I figured I would give Stephen King a second chance, and so I read “The Eyes of the Dragon.” Well, what do you know? It's a villain with uncannily the same characteristics as Flagg, and again the villain does not die, but gets recycled into another realm, where the main characters go for a final showdown.

I have been informed by a Stephen King aficionado that apparently, that particular villain appears in several of Stephen King's novels, and that he plays a much grander role than what is implied in the two books of his that I read. I suppose I can respect the concept of having a character that seems to transcend between a modern-era, 20th century novel (The Stand) and a fantasy-style, almost Tolkien-esque prehistoric, mythological setting in the Eyes of the Dragon. However, to add such an ingredient into your storytelling at the expense of the finality a reader is to experience by finishing a book is not very wise.

In addition to not liking the endings of his stories, despite liking their story development, the movies adapted in his name are also sorry excuses for films. Stanley Kubrik's "The Shining" is counted among the top scariest films ever created, but I must absolutely and completely disagree. The film itself is missing something very fundamental: a story. Of course my main beef here is with Stanley Kubrik and not with Stephen King, so I will leave it at that. Dreamcatcher, another film adaptation was also a complete disappointment.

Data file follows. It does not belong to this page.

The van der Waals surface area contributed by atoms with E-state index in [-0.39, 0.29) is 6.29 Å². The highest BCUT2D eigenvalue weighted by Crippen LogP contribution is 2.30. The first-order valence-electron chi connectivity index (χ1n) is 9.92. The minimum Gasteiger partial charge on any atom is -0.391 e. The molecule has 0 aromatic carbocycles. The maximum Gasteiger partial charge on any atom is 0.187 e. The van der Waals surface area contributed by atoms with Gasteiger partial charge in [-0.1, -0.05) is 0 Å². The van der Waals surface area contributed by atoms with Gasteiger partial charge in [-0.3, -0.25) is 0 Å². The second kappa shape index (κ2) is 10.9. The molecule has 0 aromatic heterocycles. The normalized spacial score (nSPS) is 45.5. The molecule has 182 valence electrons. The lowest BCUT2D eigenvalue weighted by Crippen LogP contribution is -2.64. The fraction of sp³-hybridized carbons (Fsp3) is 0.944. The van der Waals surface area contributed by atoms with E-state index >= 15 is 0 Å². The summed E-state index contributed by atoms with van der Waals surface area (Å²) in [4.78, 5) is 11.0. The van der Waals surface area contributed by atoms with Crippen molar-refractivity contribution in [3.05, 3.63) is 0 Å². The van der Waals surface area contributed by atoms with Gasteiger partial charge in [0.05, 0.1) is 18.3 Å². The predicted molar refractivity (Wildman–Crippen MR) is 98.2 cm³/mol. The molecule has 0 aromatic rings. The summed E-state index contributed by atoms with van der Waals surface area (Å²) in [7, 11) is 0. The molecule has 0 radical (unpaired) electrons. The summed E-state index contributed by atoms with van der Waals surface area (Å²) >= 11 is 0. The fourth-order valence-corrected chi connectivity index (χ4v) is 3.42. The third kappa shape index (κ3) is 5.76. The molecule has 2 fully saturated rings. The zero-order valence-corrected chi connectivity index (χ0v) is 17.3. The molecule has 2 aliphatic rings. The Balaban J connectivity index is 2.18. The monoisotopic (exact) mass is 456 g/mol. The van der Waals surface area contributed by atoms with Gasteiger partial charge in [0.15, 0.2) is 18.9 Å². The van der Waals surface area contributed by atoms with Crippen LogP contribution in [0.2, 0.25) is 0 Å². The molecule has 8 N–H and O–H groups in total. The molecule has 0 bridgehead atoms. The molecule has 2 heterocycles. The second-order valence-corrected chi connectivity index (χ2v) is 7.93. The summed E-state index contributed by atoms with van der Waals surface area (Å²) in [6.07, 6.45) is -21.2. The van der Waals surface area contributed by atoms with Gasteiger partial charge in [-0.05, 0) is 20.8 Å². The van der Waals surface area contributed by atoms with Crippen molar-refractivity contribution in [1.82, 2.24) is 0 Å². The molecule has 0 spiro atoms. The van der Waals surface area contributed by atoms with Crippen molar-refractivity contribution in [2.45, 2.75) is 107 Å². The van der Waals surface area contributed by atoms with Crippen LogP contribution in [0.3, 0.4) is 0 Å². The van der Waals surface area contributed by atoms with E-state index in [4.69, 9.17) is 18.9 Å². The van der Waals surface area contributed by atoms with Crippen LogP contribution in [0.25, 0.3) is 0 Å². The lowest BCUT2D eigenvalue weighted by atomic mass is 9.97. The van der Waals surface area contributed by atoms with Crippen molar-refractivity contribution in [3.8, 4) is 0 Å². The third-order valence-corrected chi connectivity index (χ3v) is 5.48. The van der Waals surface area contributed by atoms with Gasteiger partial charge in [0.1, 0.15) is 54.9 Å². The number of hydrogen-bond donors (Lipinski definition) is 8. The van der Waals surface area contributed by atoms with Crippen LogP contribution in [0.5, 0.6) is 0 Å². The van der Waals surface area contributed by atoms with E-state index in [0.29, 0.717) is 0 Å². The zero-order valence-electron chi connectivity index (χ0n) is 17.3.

The problem I have with Stephen King is actually his talent. He has an uncanny ability at developing characters that are such marvelous pieces of fiction, you can't help but fall in love with them. The potency of his character design is so strong, I believe it blooms through, even in the sorry excuses for movies that come out in his name, like Dreamcatcher. Here is a movie with a beginning so grand, you expect something you will remember for years. Yet, by the end of the film, you find yourself lamenting the waste of 2 hours of your life to watch a story that has no deeper meaning beyond parasitic aliens killing their human hosts and crawling out of their anal pores. I find that not only unacceptable, but unforgivable!